She welcomed the recommendation of the Host Country Committee to the Secretary‑General to consider and take the appropriate steps under section 21 of the Headquarters Agreement.  Several years of negotiations between the United Nations Secretariat and the host country have not yielded fundamental change in the latter’s policies in the discriminatory application of the Headquarters Agreement.  She called for the Secretary‑General to trigger the Dispute Settlement Mechanism in section 21, noting that he has not only the discretion but also the obligation to do so, in order to preserve the credibility, independence and functionality of the Organization.

ELIE ALTARSHA (Syria), associating himself with the Non‑Aligned Movement, said that, for many years, the host country’s Government has imposed hostile policies on certain delegations.  For example, it has issued visas to members of the Syrian Mission and their families with a duration of only six months and has placed restrictions on travelling for personal reasons, including a death in the family.  He also pointed out that using the COVID‑19 pandemic as a justification for delaying the issuance of visas is mere pretext, as this practice has gone on for years.  He called on the Host Country Committee to pressure the host country’s Government to issue longer visas for the Syrian Mission, adding that Government, since 2017, has restricted the movement of the Syrian delegation’s members and their families to a 25‑mile radius under a “null and void” security pretext.

YURI ARIEL GALA LÓPEZ (Cuba) stated that delegations are still unable to carry out their functions within the Organization on an equal footing, due to the failure of the United States to comply with its obligations deriving from its role as a host country.  The United States commits various violations, including arbitrarily imposing restrictions on the movement of diplomats from various countries and their families; delaying and denying visas to access the Organization’s Headquarters and participate in its work; unreasonably expelling diplomats accredited to the Organization; seizing properties; opening diplomatic pouches; and preventing Member States from accessing bank accounts and conducting transactions to meet their financial commitments, resulting in the loss of their right to vote.  Turning to negotiation of the conclusions and recommendations of the report, he expressed disappointment that it was not possible to take on language of compromise and textual citations from the Vienna Convention on Diplomatic Relations, among other international instruments.  It is also of great concern that no consensus was found on adding textual references to the Headquarters Agreement regarding the promptness with which visas should be issued, he said.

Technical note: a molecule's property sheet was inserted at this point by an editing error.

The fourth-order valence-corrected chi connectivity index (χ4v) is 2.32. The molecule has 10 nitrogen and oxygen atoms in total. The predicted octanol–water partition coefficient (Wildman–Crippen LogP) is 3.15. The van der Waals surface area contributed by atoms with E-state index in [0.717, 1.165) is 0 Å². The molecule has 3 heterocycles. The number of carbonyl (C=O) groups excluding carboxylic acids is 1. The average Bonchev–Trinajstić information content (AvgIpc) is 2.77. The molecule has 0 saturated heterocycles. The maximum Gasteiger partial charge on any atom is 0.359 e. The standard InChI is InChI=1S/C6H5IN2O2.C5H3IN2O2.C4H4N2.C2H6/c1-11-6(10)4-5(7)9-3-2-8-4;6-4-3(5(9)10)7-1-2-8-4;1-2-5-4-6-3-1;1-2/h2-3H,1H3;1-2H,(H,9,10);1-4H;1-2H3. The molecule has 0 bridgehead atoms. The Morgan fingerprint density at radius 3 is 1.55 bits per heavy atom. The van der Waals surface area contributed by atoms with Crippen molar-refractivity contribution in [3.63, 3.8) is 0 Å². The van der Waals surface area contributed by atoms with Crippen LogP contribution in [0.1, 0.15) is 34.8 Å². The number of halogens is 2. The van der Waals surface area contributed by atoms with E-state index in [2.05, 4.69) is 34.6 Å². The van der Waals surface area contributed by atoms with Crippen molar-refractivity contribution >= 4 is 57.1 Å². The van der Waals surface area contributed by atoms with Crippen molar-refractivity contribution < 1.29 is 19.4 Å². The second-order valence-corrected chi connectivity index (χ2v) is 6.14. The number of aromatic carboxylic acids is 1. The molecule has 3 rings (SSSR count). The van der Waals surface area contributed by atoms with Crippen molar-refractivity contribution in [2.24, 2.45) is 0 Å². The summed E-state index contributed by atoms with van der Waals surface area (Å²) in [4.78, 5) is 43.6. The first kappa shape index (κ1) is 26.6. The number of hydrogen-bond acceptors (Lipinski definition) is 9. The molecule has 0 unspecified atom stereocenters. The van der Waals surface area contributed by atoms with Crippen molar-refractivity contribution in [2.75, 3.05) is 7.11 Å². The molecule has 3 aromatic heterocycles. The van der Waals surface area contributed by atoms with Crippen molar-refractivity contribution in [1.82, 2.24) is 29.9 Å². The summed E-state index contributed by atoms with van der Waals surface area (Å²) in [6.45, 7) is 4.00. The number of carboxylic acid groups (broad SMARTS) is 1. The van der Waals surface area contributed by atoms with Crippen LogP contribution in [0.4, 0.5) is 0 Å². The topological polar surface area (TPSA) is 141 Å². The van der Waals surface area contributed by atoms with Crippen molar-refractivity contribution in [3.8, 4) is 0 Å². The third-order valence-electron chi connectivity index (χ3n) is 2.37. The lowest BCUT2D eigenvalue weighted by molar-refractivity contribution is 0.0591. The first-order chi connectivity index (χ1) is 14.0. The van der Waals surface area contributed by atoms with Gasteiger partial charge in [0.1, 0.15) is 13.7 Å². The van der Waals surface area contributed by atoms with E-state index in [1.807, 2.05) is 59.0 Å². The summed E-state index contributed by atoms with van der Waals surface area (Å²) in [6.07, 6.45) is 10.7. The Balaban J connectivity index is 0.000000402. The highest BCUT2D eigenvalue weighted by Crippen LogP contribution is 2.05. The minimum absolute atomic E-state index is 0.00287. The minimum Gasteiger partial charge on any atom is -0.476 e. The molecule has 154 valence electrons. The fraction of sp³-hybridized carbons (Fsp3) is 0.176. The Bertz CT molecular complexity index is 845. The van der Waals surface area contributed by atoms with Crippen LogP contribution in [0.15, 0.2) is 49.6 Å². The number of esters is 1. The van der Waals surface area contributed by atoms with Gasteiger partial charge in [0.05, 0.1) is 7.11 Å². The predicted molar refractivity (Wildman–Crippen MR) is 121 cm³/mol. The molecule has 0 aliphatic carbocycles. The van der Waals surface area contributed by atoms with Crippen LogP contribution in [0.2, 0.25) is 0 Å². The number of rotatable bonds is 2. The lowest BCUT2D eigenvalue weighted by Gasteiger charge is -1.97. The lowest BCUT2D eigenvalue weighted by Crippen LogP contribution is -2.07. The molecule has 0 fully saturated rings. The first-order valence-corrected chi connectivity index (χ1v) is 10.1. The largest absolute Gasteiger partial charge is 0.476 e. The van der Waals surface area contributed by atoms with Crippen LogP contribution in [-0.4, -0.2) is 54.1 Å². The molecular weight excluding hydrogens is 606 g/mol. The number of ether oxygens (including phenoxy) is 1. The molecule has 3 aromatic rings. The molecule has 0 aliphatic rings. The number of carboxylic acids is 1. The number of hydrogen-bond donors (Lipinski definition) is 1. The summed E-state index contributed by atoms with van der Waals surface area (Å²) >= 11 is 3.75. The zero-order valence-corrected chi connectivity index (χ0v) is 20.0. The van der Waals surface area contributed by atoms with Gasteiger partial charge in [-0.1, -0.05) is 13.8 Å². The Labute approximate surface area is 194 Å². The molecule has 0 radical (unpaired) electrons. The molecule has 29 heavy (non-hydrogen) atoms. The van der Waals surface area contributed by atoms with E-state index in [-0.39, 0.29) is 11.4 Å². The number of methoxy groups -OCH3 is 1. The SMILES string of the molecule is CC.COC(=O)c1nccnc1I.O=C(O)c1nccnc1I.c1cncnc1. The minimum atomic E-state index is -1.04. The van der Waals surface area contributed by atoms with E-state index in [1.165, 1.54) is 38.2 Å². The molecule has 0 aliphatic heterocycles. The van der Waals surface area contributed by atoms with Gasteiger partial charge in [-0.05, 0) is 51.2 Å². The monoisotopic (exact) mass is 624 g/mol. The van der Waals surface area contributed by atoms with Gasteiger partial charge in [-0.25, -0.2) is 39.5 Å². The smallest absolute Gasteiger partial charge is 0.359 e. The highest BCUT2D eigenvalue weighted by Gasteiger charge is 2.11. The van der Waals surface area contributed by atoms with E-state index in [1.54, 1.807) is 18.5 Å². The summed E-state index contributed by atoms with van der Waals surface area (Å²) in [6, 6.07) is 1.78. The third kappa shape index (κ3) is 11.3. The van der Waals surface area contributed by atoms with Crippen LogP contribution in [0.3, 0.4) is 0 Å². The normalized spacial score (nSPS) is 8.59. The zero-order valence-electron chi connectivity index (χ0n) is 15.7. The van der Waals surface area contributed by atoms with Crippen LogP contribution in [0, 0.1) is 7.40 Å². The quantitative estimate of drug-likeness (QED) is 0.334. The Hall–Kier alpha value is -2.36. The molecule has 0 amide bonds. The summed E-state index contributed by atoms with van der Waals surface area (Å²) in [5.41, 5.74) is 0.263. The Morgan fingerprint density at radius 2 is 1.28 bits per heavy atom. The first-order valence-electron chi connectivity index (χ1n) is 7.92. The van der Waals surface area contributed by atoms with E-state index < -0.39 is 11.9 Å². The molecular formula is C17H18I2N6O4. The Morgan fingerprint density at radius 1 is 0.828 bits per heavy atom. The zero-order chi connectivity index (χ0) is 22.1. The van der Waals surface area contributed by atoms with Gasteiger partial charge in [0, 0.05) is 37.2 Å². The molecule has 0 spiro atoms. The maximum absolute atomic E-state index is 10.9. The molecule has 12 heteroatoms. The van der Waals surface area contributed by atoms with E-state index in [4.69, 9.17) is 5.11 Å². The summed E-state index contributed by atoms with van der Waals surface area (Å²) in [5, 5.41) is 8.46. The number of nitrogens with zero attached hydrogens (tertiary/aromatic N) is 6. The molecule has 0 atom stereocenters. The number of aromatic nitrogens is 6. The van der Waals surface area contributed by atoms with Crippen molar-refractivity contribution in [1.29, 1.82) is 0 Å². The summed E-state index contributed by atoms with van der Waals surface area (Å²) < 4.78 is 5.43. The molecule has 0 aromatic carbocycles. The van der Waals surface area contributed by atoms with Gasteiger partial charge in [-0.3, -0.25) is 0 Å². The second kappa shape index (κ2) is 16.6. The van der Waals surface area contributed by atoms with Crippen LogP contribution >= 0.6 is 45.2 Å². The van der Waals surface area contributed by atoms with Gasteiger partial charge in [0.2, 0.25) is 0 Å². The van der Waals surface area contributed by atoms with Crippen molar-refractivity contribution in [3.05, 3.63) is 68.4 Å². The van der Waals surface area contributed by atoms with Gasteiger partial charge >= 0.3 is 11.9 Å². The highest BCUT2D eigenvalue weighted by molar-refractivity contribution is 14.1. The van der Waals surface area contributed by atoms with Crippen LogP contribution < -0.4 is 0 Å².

XU CHI (China) expressing appreciation for the efforts made by the New York City Council and the police to ensure security of missions, noted that issues relating to visas and travel restrictions have been dragging on for a long time, affecting the normal participation of Member States.  Calling on the host country to listen attentively to the concerns of the missions, he said it is crucial to avoid linking visa and travel restrictions with bilateral relations and political issues.  If the visa is refused, the applicant should be informed as soon as possible regarding the additional documents to be submitted and the reasons for the refusal, he said, also noting that unilateral sanctions prevent some Member States from paying their assessment, leaving them at risk of losing their voting rights.

JOAQUÍN ALBERTO PÉREZ AYESTARÁN (Venezuela), associating himself with the Non‑Aligned Movement, said that the United States Government – “in line with its supremacist and hegemonic tradition” – openly violates the principle of sovereign equality and takes advantage of its role as host country of the United Nations to advance its national interests.  Issues relating to that Government’s disregard for international law and its commitments under the Headquarters Agreement have been discussed for years in the Host Country Committee.  However, there has yet to be a comprehensive, lasting solution to these aggressions, which are targeted selectively against a group of countries with which the Government has differences at the bilateral level.  He called on the Host Country Committee to ensure full implementation of the Headquarters Agreement ‑ both in letter and in spirit ‑ and on the Secretariat to participate more actively in that Committee’s work.